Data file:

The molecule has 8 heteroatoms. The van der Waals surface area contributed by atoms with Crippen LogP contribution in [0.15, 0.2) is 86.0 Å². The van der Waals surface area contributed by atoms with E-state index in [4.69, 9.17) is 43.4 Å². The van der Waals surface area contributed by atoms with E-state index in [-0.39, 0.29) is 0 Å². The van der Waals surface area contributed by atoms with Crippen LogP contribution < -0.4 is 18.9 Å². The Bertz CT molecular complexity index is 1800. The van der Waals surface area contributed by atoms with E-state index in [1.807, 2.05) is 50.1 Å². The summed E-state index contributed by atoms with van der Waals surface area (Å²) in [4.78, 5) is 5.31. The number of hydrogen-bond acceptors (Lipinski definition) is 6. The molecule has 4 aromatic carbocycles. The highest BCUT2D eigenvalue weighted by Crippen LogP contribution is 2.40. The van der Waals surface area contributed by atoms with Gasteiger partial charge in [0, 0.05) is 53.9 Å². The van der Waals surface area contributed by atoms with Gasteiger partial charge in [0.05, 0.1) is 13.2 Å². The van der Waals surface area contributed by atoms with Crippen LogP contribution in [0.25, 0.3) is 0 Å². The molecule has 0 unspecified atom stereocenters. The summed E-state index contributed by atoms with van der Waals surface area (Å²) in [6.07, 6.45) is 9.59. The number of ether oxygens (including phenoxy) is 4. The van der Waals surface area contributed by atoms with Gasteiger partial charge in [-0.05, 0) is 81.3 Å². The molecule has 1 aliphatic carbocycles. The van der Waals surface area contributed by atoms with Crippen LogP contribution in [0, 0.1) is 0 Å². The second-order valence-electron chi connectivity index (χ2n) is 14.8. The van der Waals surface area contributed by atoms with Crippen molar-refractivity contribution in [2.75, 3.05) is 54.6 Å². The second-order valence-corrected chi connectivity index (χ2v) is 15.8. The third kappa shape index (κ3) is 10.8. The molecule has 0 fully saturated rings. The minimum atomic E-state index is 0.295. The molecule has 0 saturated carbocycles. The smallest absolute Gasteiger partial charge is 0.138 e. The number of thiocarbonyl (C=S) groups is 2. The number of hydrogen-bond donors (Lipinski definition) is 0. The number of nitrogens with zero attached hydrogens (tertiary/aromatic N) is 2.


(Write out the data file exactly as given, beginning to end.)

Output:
The molecule has 8 heteroatoms. The van der Waals surface area contributed by atoms with Crippen LogP contribution in [0.15, 0.2) is 86.0 Å². The van der Waals surface area contributed by atoms with E-state index in [4.69, 9.17) is 43.4 Å². The van der Waals surface area contributed by atoms with E-state index in [-0.39, 0.29) is 0 Å². The van der Waals surface area contributed by atoms with Crippen LogP contribution < -0.4 is 18.9 Å². The Bertz CT molecular complexity index is 1800. The van der Waals surface area contributed by atoms with E-state index in [1.807, 2.05) is 50.1 Å². The summed E-state index contributed by atoms with van der Waals surface area (Å²) in [4.78, 5) is 5.31. The number of hydrogen-bond acceptors (Lipinski definition) is 6. The molecule has 4 aromatic carbocycles. The highest BCUT2D eigenvalue weighted by Crippen LogP contribution is 2.40. The van der Waals surface area contributed by atoms with Gasteiger partial charge in [0, 0.05) is 53.9 Å². The van der Waals surface area contributed by atoms with Gasteiger partial charge in [0.05, 0.1) is 13.2 Å². The van der Waals surface area contributed by atoms with Crippen LogP contribution in [0.25, 0.3) is 0 Å². The molecule has 0 unspecified atom stereocenters. The summed E-state index contributed by atoms with van der Waals surface area (Å²) in [6.07, 6.45) is 9.59. The number of ether oxygens (including phenoxy) is 4. The van der Waals surface area contributed by atoms with Gasteiger partial charge in [-0.05, 0) is 81.3 Å². The molecule has 1 aliphatic carbocycles. The van der Waals surface area contributed by atoms with Crippen LogP contribution in [0, 0.1) is 0 Å². The second-order valence-electron chi connectivity index (χ2n) is 14.8. The van der Waals surface area contributed by atoms with Crippen molar-refractivity contribution in [2.75, 3.05) is 54.6 Å². The second-order valence-corrected chi connectivity index (χ2v) is 15.8. The third kappa shape index (κ3) is 10.8. The molecule has 0 fully saturated rings. The minimum atomic E-state index is 0.295. The molecule has 0 saturated carbocycles. The smallest absolute Gasteiger partial charge is 0.138 e. The number of thiocarbonyl (C=S) groups is 2. The number of hydrogen-bond donors (Lipinski definition) is 0. The number of nitrogens with zero attached hydrogens (tertiary/aromatic N) is 2.